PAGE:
Anthony's Film Review
Breakfast at Tiffany's (1961)
A nice romantic comedy and drama featuring the lovely and talented Audrey Hepburn...
Breakfast at Tiffany's, based on the novel by Truman Capote, is no doubt a movie that actress Audrey Hepburn will always be known for. While it's far from the greatest love story ever, it's still a good movie that showcases Hepburn's cinematic charm and talent. She does a good job playing multiple sides of a character who is both flawed and likable. Even so, it's not all about her, because the leading male star, George Peppard, is also a welcome presence for the same reason: a combination of good looks and solid acting. Really, what makes this movie work is the chemistry between the two stars, not the performance of either one alone.
Audrey Hepburn plays Holly Golightly, a young New York socialite who thrives in social settings. She seems to be happy, at least on the surface. As the movie eventually shows, she does have a past life that she wanted to get away from. Even then, she is prone to getting drunk and spending money freely, and her pet cat (named Cat, believe it or not) may offer some companionship but not necessarily complete her. The only thing that truly gives her peace and solace is the Tiffany & Co. jewelry store. She loves the place so much that, in the first scene of the film, she stands outside the store before business hours while eating breakfast (hence, the film's title).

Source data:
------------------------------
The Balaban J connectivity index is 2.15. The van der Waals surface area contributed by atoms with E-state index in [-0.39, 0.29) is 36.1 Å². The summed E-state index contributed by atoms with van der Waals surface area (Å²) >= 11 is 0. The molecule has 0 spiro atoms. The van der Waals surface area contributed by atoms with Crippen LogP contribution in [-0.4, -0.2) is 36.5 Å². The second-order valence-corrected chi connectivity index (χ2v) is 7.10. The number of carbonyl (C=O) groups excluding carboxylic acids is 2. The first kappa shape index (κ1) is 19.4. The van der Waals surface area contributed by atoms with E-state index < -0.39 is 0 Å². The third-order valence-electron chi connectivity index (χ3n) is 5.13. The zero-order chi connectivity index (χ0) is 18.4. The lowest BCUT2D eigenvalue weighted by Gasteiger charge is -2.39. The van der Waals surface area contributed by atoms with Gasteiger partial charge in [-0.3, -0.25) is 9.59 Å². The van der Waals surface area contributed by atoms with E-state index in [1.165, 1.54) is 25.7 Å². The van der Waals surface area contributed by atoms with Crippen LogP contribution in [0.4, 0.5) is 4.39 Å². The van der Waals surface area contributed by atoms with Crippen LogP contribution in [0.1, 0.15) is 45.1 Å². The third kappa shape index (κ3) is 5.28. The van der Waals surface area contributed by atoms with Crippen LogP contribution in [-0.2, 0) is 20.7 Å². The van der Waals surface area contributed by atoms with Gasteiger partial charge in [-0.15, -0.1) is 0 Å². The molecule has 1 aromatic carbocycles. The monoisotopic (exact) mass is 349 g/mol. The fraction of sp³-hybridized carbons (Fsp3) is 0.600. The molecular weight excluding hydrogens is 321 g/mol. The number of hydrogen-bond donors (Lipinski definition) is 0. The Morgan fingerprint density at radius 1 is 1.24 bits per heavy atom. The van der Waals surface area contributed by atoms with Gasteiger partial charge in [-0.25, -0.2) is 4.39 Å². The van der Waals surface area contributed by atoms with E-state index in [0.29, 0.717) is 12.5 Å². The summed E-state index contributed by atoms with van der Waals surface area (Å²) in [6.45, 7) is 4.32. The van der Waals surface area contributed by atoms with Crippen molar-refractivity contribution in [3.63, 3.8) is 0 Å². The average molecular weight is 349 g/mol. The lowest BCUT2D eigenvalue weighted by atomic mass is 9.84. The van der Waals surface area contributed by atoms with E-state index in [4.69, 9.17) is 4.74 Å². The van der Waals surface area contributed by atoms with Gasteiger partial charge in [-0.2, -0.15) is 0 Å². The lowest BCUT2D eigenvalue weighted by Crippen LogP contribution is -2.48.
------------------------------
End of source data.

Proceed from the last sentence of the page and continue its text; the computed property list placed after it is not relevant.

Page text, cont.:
Soon, George Peppard enters the picture. He plays a writer named Paul Varjak, who meets Holly in a chance encounter when he moves into the same apartment building and he needs to borrow Holly's telephone to make a call. The encounter is more than brief, because Holly and Paul end up talking for several minutes, and the same thing happens later when Holly enters Paul's apartment unexpectedly. Personality-wise, Paul is a well-mannered man who might be a good match for Holly, especially as he later falls in love with her. He does, however, struggle a bit financially as a writer, which is why he makes extra money on the side as a male escort, whose current client is an older wealthy married woman played by Patricia Neal.
The movie alternates between lighthearted comedy and somewhat serious drama as Holly and Paul gradually develop a chemistry. That's not to say it's a perfect match from the start. First, they slowly come together, then Paul admits his love for Holly who doesn't feel the same way. After that, there is curiosity in the audience about whether Paul will win Holly's heart after all. Basically, the romance story isn't mind-blowingly creative, but it still works. It does what any romance plot should do: make us laugh and smile with sweet moments and break our hearts with painful moments.
Overall, Breakfast at Tiffany's is a nice romance movie featuring solid performances by its two leading stars. George Peppard earns kudos in my book for playing a smart and kind gentleman. As for Audrey Hepburn, she deserves as much credit for demonstrating versatile talent. She is wonderful to see whether Holly is enjoying a party, going about her department while half-asleep, going shopping, expressing grief, or reaching an epiphany on a rainy day. So yeah, this is a classic movie. Not a classic in the masterpiece sense, but still a classic in terms of simple cinematic entertainment.
For more information about Breakfast at Tiffany's, visit the Internet Movie Database.